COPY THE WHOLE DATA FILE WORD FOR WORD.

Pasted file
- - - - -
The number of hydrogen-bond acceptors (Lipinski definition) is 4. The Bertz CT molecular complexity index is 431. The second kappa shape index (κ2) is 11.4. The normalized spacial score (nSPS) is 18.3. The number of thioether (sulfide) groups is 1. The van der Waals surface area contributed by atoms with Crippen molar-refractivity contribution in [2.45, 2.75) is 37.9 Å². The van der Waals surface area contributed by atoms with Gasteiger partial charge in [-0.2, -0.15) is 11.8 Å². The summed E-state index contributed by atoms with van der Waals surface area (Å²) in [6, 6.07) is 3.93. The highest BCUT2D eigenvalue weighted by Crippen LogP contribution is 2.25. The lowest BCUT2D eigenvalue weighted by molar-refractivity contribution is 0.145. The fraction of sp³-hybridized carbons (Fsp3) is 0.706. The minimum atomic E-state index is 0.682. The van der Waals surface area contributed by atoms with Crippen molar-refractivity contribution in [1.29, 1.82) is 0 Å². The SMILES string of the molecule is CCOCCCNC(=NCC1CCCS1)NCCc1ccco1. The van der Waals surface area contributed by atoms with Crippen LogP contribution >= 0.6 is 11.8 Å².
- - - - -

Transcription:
The number of hydrogen-bond acceptors (Lipinski definition) is 4. The Bertz CT molecular complexity index is 431. The second kappa shape index (κ2) is 11.4. The normalized spacial score (nSPS) is 18.3. The number of thioether (sulfide) groups is 1. The van der Waals surface area contributed by atoms with Crippen molar-refractivity contribution in [2.45, 2.75) is 37.9 Å². The van der Waals surface area contributed by atoms with Gasteiger partial charge in [-0.2, -0.15) is 11.8 Å². The summed E-state index contributed by atoms with van der Waals surface area (Å²) in [6, 6.07) is 3.93. The highest BCUT2D eigenvalue weighted by Crippen LogP contribution is 2.25. The lowest BCUT2D eigenvalue weighted by molar-refractivity contribution is 0.145. The fraction of sp³-hybridized carbons (Fsp3) is 0.706. The minimum atomic E-state index is 0.682. The van der Waals surface area contributed by atoms with Crippen molar-refractivity contribution in [1.29, 1.82) is 0 Å². The SMILES string of the molecule is CCOCCCNC(=NCC1CCCS1)NCCc1ccco1. The van der Waals surface area contributed by atoms with Crippen LogP contribution >= 0.6 is 11.8 Å².